I also felt from the discourse and dialogue that I had with other students and teachers at film school that there is too much of a focus on close up, tracking, zooming in, follow the action, follow the action. And I actually think it disconnected me from what was happening. And I feel that film does that. In a lot of the videos, it's about sitting back and checking out. It's not about experiencing really what's happening. And this also connects to my work as a commercial photographer. So, I did fashion photography for a bit. Working with young models I just really wanted to connect with them. I always got them to gaze directly towards me and they found that really unusual. I just wanted to create a more experiential, subjective and connected experience with the camera. And I mean, I have to go back to John Burger’s Ways of Seeing and the way he criticises the idea of women being looked at and men doing the looking. And so, for me, it was never about that. Film for me was this living, breathing organism. It was an experience that everyone needed to partake in – from performer, to camera-operator, to watcher.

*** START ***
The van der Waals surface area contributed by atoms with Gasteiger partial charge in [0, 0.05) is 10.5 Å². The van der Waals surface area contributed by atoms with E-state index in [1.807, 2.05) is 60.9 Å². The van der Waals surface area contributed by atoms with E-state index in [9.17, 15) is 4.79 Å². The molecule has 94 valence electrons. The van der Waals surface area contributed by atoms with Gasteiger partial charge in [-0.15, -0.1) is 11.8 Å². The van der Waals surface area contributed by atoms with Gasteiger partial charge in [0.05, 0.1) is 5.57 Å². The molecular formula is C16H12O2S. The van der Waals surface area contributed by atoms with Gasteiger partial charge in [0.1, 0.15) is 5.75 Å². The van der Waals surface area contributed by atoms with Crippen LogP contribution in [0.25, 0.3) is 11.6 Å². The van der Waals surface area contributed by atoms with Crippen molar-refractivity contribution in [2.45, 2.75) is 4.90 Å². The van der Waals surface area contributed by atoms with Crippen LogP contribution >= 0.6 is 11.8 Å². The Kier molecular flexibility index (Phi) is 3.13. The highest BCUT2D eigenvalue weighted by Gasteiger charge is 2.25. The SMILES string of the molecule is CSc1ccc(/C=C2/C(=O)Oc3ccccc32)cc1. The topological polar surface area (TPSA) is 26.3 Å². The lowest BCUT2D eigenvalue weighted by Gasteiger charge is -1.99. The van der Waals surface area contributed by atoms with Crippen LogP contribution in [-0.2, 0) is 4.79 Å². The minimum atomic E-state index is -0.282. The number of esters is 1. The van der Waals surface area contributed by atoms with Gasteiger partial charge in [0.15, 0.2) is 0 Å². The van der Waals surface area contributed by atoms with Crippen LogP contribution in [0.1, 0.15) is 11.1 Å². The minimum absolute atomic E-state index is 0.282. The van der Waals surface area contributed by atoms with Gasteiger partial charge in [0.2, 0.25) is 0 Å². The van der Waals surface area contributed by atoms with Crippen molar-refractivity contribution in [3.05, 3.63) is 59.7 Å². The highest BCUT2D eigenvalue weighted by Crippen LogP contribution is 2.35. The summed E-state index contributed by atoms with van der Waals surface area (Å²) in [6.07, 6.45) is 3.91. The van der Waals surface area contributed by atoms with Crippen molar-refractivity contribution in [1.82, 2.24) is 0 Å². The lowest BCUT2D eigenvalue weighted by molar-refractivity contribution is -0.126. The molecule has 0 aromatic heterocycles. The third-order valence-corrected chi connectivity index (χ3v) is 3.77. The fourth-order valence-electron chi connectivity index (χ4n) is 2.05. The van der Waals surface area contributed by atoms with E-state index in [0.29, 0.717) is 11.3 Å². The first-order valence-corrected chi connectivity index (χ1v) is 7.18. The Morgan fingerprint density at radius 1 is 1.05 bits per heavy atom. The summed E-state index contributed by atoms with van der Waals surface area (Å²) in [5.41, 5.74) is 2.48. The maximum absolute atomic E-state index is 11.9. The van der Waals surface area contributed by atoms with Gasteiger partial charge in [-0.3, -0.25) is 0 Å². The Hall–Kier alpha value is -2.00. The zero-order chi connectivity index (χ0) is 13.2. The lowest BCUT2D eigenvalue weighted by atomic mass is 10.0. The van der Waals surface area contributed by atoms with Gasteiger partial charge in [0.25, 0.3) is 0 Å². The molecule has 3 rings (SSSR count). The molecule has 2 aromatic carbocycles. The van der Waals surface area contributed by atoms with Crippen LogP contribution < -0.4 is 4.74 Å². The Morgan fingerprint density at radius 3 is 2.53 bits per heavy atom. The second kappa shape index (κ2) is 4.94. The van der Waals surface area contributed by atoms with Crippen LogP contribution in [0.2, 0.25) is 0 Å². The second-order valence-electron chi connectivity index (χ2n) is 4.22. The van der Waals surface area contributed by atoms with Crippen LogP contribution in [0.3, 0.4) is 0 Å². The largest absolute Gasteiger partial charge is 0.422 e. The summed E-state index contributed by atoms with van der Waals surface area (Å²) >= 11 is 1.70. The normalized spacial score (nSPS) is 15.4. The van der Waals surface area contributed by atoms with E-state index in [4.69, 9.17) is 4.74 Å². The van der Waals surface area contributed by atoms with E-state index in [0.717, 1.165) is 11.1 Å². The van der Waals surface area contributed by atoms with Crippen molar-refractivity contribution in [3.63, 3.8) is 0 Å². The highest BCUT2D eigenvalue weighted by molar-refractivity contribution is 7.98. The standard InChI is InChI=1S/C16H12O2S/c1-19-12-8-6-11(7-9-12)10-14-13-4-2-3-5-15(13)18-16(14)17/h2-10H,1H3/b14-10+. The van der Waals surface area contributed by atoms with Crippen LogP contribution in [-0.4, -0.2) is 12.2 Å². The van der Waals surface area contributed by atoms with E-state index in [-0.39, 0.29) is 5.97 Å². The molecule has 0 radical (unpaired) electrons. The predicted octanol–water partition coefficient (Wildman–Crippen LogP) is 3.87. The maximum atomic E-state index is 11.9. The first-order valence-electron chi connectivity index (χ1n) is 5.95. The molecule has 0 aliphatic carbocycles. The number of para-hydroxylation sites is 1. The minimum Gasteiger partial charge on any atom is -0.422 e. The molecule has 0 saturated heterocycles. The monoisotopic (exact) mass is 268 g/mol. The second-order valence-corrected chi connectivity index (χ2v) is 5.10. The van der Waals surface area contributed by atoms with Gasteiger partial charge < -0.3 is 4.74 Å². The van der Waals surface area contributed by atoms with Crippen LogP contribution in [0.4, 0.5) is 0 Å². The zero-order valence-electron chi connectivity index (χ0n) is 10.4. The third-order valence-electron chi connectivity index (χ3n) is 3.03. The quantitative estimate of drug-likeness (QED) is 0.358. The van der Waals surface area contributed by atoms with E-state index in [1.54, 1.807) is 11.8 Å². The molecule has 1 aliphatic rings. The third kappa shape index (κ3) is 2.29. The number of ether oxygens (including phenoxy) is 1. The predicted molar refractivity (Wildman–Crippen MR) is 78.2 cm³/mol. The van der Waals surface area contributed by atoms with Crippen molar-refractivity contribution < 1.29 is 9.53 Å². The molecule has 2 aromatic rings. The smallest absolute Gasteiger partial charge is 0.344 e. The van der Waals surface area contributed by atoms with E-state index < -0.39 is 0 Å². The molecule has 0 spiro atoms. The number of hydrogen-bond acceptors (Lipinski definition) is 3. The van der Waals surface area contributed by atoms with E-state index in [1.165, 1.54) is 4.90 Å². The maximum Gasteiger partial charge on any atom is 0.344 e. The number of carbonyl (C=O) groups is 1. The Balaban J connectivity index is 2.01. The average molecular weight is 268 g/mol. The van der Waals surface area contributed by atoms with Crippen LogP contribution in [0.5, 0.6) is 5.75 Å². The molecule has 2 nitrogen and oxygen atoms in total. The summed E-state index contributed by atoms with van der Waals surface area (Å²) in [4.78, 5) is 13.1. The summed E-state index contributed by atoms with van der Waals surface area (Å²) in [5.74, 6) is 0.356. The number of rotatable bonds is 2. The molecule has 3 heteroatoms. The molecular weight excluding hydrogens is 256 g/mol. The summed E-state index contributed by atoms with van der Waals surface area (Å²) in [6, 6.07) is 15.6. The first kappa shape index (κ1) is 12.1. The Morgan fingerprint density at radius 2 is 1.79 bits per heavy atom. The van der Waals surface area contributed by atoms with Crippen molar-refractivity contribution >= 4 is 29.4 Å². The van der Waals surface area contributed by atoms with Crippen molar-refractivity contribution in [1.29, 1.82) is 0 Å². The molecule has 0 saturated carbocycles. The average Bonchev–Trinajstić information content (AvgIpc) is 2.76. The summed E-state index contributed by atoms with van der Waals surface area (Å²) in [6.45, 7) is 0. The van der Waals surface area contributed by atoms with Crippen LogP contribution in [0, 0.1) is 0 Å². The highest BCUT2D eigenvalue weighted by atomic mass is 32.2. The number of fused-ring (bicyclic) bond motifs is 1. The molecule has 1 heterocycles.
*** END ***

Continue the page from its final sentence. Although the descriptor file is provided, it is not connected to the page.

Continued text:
When I researched haptic visuality, a while ago, in my studies, I always thought about it in relation to close-ups when the camera comes so close to the body and the screen that I, as a viewer, imagine myself as that body or as being in proximity to that body. And yet in your film you choose very wide, long shots and also still camera. How do you relate to this close-up versus long shot in terms of haptic physicality and anti-voyaristic gaze?